First and secondEdit

First and second receive the double-chance, and will play their first two finals matches at home: their qualifying final, and then either a semi-final if they lose their qualifying final or a preliminary final if they win their qualifying final. They need to win two finals to reach the grand final.

Third and fourthEdit

Third and fourth also receive the double-chance, but receive only one finals match at home: either a semi-final if they lose their qualifying final or a preliminary final if they win their qualifying final. They need to win two finals to reach the grand final.

Fifth and sixthEdit

Fifth and sixth receive one home final: their elimination final. They need to win three finals to reach the grand final.

Seventh and eighthEdit

Seventh and eighth receive no home finals. They need to win three finals to reach the grand final.

VenuesEdit

In the first week of finals, the higher ranked team from the regular season hosts at their regular home ground. In the second week, the higher ranked team again hosts, however Sydney teams must host at one of the major stadiums, those being Western Sydney Stadium, Sydney Cricket Ground and Stadium Australia. In the third week of finals, the qualifying final winner hosts, again if it's a Sydney team, at one of those major venues.[5] The NRL Grand Final is then held every year at Stadium Australia in week four of the finals.

The Sydney Cricket Ground has hosted the most finals clashes, followed by the Sydney Football Stadium and Stadium Australia.[6]

CriticismEdit

The new finals system was introduced after the 2011 season, after debate had raged for several years before that. In 2008 for the first time ever the 8th placed team (New Zealand Warriors) beat the 1st placed team (Melbourne Storm) in week one of the finals. In 2009, the scenario occurred for the 2nd time ever when the Parramatta Eels defeated the St. George Illawarra Dragons. In both case, these teams then went on to have home advantage in the second week of the finals, leading to criticism from fans and pundits that too much of an advantage was being given to lower placed teams. However, under the current system the 7th and 8th placed teams can never have a home finals match - a move which seems designed to eliminate the possibility of a team making a late charge towards the grand final despite finishing relatively low in the regular season. This has led to criticism that the current system has rendered having a top 8 pointless because some of the teams are there simply to make up numbers as it has been made far too difficult for them to progress very far into the finals series.[7] Despite this, in 2017, the eight-placed North Queensland Cowboys were able to reach the grand final, where they were defeated by the minor premiers, the Melbourne Storm.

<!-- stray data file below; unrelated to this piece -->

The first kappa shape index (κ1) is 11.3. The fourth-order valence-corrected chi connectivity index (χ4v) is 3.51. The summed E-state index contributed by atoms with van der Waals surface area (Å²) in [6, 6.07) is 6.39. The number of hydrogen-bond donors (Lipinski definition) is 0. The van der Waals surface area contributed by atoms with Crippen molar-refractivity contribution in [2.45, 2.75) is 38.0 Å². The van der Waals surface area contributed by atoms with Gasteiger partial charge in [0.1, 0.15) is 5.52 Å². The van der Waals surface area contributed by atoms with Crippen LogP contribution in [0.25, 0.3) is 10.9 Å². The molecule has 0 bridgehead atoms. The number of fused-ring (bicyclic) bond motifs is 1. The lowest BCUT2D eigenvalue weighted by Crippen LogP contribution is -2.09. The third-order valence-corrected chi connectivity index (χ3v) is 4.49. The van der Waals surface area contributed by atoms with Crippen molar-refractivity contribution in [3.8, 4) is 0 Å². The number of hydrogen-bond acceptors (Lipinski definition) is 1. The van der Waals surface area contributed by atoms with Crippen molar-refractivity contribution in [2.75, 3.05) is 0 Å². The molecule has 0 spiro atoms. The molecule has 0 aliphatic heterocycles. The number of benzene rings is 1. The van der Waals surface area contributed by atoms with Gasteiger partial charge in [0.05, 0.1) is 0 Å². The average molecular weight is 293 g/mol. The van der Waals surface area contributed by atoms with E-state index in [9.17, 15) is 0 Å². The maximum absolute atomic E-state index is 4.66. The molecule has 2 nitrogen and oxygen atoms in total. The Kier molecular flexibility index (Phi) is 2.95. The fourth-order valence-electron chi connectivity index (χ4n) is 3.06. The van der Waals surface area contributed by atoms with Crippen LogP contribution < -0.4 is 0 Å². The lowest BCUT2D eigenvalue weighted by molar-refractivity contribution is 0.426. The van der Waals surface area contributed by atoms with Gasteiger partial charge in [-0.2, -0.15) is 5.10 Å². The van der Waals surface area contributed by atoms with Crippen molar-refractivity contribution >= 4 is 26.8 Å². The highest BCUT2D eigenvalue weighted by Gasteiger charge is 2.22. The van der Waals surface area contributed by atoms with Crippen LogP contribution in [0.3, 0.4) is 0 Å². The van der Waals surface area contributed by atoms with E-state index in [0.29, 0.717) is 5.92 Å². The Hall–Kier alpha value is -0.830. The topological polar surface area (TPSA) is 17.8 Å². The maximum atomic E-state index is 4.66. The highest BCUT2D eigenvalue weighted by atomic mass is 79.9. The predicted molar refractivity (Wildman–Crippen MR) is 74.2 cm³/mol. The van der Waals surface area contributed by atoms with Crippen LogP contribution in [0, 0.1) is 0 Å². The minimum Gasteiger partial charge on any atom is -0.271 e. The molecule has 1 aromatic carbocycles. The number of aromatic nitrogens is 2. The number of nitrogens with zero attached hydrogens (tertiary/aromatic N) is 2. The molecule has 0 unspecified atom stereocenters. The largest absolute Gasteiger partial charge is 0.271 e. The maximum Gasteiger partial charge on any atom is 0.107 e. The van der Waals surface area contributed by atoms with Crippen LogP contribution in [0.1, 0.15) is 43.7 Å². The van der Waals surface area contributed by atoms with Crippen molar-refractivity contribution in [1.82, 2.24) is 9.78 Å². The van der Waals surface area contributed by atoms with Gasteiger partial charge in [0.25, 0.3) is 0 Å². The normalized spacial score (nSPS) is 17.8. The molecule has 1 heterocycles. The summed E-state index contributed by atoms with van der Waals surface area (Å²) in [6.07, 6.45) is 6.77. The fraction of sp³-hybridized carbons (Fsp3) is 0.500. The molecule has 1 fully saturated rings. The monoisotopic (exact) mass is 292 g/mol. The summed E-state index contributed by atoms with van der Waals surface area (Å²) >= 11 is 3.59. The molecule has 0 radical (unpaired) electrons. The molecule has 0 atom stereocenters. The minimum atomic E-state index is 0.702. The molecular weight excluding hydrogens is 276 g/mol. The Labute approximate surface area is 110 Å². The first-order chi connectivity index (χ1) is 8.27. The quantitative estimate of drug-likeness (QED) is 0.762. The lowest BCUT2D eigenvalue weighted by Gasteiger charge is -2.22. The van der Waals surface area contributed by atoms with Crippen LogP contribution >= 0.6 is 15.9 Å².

It has also been noted that criticism of the previous McIntyre System has come primarily from coaches and players after their team has been eliminated from the finals by a lower ranked team. Complaints about the system from teams that have won games they were expected to win seem far less prevalent.[8][9]

See alsoEdit

ReferencesEdit

  1. ^ NRL finals system changed, NRL.com official website, 22 February 2012
  2. ^ NRL quits McIntyre system, adopts AFL-style finals, Fox Sports Australia, 22 February 2012
  3. ^ a b Under the NRL finals system, the term "semi-final" has different usage to that a traditional knock out tournament. The two games played immediately before the grand final, which would be known as semi-finals in a knockout tournament, are called "preliminary finals". The semi-finals refer to the two games preceding the preliminary finals. This is consistent with the terminology used by the league under the McIntyre System from 1931 until 1993.
  4. ^ "NRL grand final 2018: What happens if the grand final ends in a draw, extra time, golden point". Fox Sports. 30 September 2018. Retrieved 20 September 2020.
  5. ^ "Everything you need to know about the 2019 NRL Finals". National Rugby League. 15 September 2019. Retrieved 20 September 2020.
  6. ^ "NRL Finals - Venues - Rugby League Project". www.rugbyleagueproject.org. Retrieved 20 September 2020.
  7. ^ http://www.foxsports.com.au/nrl/nrl-premiership/nrl-chief-david-gallop-says-the-mcintyre-finals-system-will-remain/story-fn2mcuj6-1225780895274?nk=9666cbe41d24fa3a32c585e600b754ba
  8. ^ "Cleary slams NRL finals system as Warriors bounced out". Stuff. 11 September 2010.
  9. ^ "Lockyer no fan of finals system". www.heraldsun.com.au. 7 September 2009.